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TYPES OF DAMAGES - For personal injuries - Duration of loss - Extent of incapacity

Tuesday, July 06, 2021 @ 5:43 AM  


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Appeal by the plaintiff from the assessment of damages for injuries suffered in a 2016 motor vehicle accident. The appellant, then a 24-year-old very athletic young man, suffered a serious concussion leading to mild traumatic brain injury and chronic post-concussion syndrome and soft tissue injuries. Prior to the accident, he had suffered concussions playing ice hockey at an elite level. None of the hockey concussions happened after the appellant stopped playing elite competitive hockey at age 21. Six months before the collision, he suffered another concussion while skiing. He made significant recovery by the time of the collision. By the time of his 2019 trial, he was not even close to recovery from the head injury he suffered in the collision. He remained unable to work and unable to participate in any of his athletic pursuits. The trial judge applied a 30 per cent reduction to non-pecuniary damages, past wage loss, loss of future earning capacity and future care costs. The judge found that in his pre-accident state, the appellant was at risk because of his lifestyle and history, to suffer a concussion with serious consequences within one to three years of the skiing concussion in any event. The appellant disputed the judge’s contingency deductions and the award of $300,000 for loss of future earning capacity prior to deduction.

HELD: Appeal allowed. While a contingency deduction was in order, the judge erred in failing to undertake a meaningful analysis of the relative likelihood of a concussion occurring to arrive at an appropriate contingency deduction. The resulting deduction was unsustainably high. The proposition that the appellant suffered these concussions approximately once per year from the age 16 rested on shaky ground. The proposition that the appellant suffered, on average, one serious concussion resulting in a loss of consciousness every two years between 2007 and 2015 was unsupported by the evidence. The judgment addressed the real and substantial possibility analysis only implicitly and was silent on the relative likelihood. While it was open to the judge to conclude that there was a real and substantial possibility that this appellant would suffer a head injury in the future that would result in serious post-concussive symptoms, it was impossible to discern how he got to a deduction of 30 per cent across-the-board. The court reduced the contingency deduction applicable to non-pecuniary damages and future losses to 15 per cent to reflect the double layer of hypotheticals of serious consequences upon an event occurring serious enough to cause a concussion, the lack of evidence to support the conclusion that the appellant had suffered a serious concussion every two years, and the reduction in frequency of injury since the appellant ceased playing elite competitive hockey. An additional reduction was made of 10 per cent to the appellant’s past loss of income to take into account the time component. The award for future loss of earning capacity was too low. The judge did not find it probable that the appellant would be permanently disabled from employment, but no expert excluded this future hypothetical as a real and substantial possibility. The judge did not analyse the economic evidence, the general level of earnings the appellant might have achieved but for the accident and what gainful employment the appellant would be able to find if he continued to improve. The judge’s presumed conclusion that there was a real and substantial possibility of the appellant experiencing a further concussion resulting in serious post-concussive symptoms absent the accident also supported the conclusion that because of the accident, there was a real and substantial possibility that the appellant was now at risk of suffering much more serious consequences in the event of a further concussion. But this was not considered. The award of $300,000 was consistent with a return to normalcy within a few years, but there was no finding that the appellant would ever return to normalcy, nor could it be guaranteed that treatment and training would be successful. Given the uncertainties the appellant faced and the judge’s findings about his incapacities, the impairment was set at 50 per cent of his without-accident capacity, or $600,000, subject to the contingency.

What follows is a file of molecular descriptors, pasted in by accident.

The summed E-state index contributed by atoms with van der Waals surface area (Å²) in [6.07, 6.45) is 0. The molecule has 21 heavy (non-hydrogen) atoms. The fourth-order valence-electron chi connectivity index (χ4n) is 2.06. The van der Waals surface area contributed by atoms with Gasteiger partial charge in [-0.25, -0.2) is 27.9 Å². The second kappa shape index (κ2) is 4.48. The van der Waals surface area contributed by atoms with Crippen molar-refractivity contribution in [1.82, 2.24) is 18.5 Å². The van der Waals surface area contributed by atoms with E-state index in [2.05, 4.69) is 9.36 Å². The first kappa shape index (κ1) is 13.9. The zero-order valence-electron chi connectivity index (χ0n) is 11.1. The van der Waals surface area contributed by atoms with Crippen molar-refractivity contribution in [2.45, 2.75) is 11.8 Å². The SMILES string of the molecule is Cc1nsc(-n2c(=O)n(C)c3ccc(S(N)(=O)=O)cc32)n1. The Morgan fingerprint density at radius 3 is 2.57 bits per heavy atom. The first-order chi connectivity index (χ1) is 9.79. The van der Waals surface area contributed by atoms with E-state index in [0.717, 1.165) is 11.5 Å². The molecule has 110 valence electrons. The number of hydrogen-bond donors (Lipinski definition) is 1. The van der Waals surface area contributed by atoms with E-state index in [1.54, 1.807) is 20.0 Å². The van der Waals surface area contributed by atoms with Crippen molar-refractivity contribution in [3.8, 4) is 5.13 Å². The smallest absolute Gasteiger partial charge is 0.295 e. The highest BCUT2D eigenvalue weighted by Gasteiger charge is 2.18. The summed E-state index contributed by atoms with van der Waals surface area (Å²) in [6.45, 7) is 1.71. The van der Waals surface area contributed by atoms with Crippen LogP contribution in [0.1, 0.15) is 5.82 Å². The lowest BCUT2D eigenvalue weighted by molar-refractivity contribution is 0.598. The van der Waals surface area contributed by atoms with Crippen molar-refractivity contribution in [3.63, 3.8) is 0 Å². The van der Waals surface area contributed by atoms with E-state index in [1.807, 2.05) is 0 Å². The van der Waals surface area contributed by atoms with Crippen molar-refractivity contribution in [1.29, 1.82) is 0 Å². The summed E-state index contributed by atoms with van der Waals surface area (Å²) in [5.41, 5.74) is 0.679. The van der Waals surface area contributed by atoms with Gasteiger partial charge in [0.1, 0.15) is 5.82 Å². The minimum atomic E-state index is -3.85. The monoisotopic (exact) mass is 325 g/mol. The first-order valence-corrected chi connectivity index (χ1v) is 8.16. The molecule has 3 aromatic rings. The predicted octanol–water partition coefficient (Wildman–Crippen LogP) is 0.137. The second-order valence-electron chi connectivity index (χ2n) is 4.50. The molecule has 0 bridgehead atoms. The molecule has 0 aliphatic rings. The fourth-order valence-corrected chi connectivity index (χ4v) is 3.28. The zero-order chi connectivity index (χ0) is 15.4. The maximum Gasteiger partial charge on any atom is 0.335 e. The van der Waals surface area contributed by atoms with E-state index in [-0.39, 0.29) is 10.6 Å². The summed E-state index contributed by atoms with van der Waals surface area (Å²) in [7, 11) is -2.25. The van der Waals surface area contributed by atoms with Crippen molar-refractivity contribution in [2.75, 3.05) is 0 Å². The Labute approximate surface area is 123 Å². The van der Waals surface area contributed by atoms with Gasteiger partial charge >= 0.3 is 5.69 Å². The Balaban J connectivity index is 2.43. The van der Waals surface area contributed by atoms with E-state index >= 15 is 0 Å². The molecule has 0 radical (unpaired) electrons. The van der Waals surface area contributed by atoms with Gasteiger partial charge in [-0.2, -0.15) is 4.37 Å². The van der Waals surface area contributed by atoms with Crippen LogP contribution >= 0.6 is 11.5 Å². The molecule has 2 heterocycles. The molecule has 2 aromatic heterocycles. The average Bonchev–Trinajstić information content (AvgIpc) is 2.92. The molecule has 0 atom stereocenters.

Dornan v. Silva, [2021] B.C.J. No. 1248, British Columbia Court of Appeal, M.V. Newbury, J.C. Grauer and P.G. Voith JJ.A., June 9, 2021. Digest No. TLD-July52021004